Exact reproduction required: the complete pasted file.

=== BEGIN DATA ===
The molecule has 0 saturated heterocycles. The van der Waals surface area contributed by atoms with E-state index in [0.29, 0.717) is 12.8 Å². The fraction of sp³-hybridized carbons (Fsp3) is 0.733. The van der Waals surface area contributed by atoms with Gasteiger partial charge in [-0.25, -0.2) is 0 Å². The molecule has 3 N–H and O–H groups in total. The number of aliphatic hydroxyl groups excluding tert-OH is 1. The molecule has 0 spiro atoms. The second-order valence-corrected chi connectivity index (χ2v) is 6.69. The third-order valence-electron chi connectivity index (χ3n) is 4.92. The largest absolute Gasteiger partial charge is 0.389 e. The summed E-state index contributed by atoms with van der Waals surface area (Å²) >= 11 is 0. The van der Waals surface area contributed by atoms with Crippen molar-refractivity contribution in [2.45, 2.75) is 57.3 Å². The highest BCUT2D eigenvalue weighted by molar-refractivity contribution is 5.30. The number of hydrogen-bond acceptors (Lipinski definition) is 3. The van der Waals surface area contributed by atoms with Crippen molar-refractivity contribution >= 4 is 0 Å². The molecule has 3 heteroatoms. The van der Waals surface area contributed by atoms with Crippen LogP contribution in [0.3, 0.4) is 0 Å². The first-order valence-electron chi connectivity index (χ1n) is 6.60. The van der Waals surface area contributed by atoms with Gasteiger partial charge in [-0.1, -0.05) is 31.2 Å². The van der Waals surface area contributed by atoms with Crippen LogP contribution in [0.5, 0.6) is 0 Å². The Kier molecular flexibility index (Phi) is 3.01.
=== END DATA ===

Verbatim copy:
The molecule has 0 saturated heterocycles. The van der Waals surface area contributed by atoms with E-state index in [0.29, 0.717) is 12.8 Å². The fraction of sp³-hybridized carbons (Fsp3) is 0.733. The van der Waals surface area contributed by atoms with Gasteiger partial charge in [-0.25, -0.2) is 0 Å². The molecule has 3 N–H and O–H groups in total. The number of aliphatic hydroxyl groups excluding tert-OH is 1. The molecule has 0 spiro atoms. The second-order valence-corrected chi connectivity index (χ2v) is 6.69. The third-order valence-electron chi connectivity index (χ3n) is 4.92. The largest absolute Gasteiger partial charge is 0.389 e. The summed E-state index contributed by atoms with van der Waals surface area (Å²) >= 11 is 0. The van der Waals surface area contributed by atoms with Crippen molar-refractivity contribution in [2.45, 2.75) is 57.3 Å². The highest BCUT2D eigenvalue weighted by molar-refractivity contribution is 5.30. The number of hydrogen-bond acceptors (Lipinski definition) is 3. The van der Waals surface area contributed by atoms with Crippen molar-refractivity contribution >= 4 is 0 Å². The molecule has 3 heteroatoms. The van der Waals surface area contributed by atoms with Crippen LogP contribution in [0.3, 0.4) is 0 Å². The first-order valence-electron chi connectivity index (χ1n) is 6.60. The van der Waals surface area contributed by atoms with Gasteiger partial charge in [-0.1, -0.05) is 31.2 Å². The van der Waals surface area contributed by atoms with Crippen LogP contribution in [0.5, 0.6) is 0 Å². The Kier molecular flexibility index (Phi) is 3.01.